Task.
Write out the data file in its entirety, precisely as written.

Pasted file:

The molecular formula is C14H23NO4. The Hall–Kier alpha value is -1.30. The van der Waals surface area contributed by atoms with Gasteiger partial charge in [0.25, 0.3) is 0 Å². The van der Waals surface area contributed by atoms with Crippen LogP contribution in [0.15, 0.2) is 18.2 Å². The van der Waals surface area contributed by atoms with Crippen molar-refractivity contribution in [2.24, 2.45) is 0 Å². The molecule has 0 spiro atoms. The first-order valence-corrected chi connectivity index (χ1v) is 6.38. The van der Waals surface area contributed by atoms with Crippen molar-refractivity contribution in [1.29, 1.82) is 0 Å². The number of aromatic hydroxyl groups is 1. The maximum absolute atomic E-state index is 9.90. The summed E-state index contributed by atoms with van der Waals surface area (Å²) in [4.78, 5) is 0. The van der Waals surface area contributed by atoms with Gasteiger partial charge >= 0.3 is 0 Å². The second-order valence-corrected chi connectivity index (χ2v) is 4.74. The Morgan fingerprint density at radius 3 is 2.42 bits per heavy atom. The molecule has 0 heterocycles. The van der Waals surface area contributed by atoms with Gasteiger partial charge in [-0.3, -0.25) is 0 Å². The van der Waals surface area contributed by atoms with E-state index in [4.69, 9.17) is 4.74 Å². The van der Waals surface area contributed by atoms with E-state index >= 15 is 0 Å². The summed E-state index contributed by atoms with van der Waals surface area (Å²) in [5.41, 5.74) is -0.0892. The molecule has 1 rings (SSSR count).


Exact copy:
The molecular formula is C14H23NO4. The Hall–Kier alpha value is -1.30. The van der Waals surface area contributed by atoms with Gasteiger partial charge in [0.25, 0.3) is 0 Å². The van der Waals surface area contributed by atoms with Crippen LogP contribution in [0.15, 0.2) is 18.2 Å². The van der Waals surface area contributed by atoms with Crippen molar-refractivity contribution in [2.24, 2.45) is 0 Å². The molecule has 0 spiro atoms. The first-order valence-corrected chi connectivity index (χ1v) is 6.38. The van der Waals surface area contributed by atoms with Crippen molar-refractivity contribution in [1.29, 1.82) is 0 Å². The number of aromatic hydroxyl groups is 1. The maximum absolute atomic E-state index is 9.90. The summed E-state index contributed by atoms with van der Waals surface area (Å²) in [4.78, 5) is 0. The van der Waals surface area contributed by atoms with Gasteiger partial charge >= 0.3 is 0 Å². The second-order valence-corrected chi connectivity index (χ2v) is 4.74. The Morgan fingerprint density at radius 3 is 2.42 bits per heavy atom. The molecule has 0 heterocycles. The van der Waals surface area contributed by atoms with Gasteiger partial charge in [-0.3, -0.25) is 0 Å². The van der Waals surface area contributed by atoms with E-state index in [4.69, 9.17) is 4.74 Å². The van der Waals surface area contributed by atoms with E-state index >= 15 is 0 Å². The summed E-state index contributed by atoms with van der Waals surface area (Å²) in [5.41, 5.74) is -0.0892. The molecule has 1 rings (SSSR count).